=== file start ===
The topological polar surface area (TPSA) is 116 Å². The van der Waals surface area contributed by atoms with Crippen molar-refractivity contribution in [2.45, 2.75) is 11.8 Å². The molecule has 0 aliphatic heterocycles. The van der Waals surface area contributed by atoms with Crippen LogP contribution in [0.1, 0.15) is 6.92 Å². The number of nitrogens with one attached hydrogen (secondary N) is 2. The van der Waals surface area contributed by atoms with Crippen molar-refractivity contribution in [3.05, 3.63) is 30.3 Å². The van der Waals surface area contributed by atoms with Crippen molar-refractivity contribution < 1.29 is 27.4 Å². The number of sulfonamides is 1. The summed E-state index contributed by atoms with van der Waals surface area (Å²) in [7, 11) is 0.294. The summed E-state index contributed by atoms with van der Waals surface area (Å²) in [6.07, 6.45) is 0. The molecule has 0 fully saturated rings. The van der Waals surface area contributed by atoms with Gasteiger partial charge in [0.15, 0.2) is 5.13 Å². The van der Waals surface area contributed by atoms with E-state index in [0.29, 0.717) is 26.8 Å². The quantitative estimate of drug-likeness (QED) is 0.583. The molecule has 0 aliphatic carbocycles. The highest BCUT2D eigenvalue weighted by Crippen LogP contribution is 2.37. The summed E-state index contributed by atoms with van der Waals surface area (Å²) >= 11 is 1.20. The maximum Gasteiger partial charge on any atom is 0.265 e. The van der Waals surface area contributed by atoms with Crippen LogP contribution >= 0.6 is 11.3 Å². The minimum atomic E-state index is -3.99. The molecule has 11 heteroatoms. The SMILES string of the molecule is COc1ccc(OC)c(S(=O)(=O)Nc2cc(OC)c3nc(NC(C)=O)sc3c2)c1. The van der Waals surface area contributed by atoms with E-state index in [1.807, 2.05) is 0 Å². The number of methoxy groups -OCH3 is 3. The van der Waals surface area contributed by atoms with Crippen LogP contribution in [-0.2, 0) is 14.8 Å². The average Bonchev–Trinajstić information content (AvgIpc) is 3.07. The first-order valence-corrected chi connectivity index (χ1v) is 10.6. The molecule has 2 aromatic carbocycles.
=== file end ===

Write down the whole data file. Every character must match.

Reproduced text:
The topological polar surface area (TPSA) is 116 Å². The van der Waals surface area contributed by atoms with Crippen molar-refractivity contribution in [2.45, 2.75) is 11.8 Å². The molecule has 0 aliphatic heterocycles. The van der Waals surface area contributed by atoms with Crippen LogP contribution in [0.1, 0.15) is 6.92 Å². The number of nitrogens with one attached hydrogen (secondary N) is 2. The van der Waals surface area contributed by atoms with Crippen molar-refractivity contribution in [3.05, 3.63) is 30.3 Å². The van der Waals surface area contributed by atoms with Crippen molar-refractivity contribution < 1.29 is 27.4 Å². The number of sulfonamides is 1. The summed E-state index contributed by atoms with van der Waals surface area (Å²) in [7, 11) is 0.294. The summed E-state index contributed by atoms with van der Waals surface area (Å²) in [6.07, 6.45) is 0. The molecule has 0 fully saturated rings. The van der Waals surface area contributed by atoms with Gasteiger partial charge in [0.15, 0.2) is 5.13 Å². The van der Waals surface area contributed by atoms with E-state index in [0.29, 0.717) is 26.8 Å². The quantitative estimate of drug-likeness (QED) is 0.583. The molecule has 0 aliphatic carbocycles. The highest BCUT2D eigenvalue weighted by Crippen LogP contribution is 2.37. The summed E-state index contributed by atoms with van der Waals surface area (Å²) >= 11 is 1.20. The maximum Gasteiger partial charge on any atom is 0.265 e. The van der Waals surface area contributed by atoms with Crippen LogP contribution >= 0.6 is 11.3 Å². The minimum atomic E-state index is -3.99. The molecule has 11 heteroatoms. The SMILES string of the molecule is COc1ccc(OC)c(S(=O)(=O)Nc2cc(OC)c3nc(NC(C)=O)sc3c2)c1. The van der Waals surface area contributed by atoms with E-state index in [1.807, 2.05) is 0 Å². The number of methoxy groups -OCH3 is 3. The van der Waals surface area contributed by atoms with Crippen LogP contribution in [-0.2, 0) is 14.8 Å². The average Bonchev–Trinajstić information content (AvgIpc) is 3.07. The first-order valence-corrected chi connectivity index (χ1v) is 10.6. The molecule has 2 aromatic carbocycles.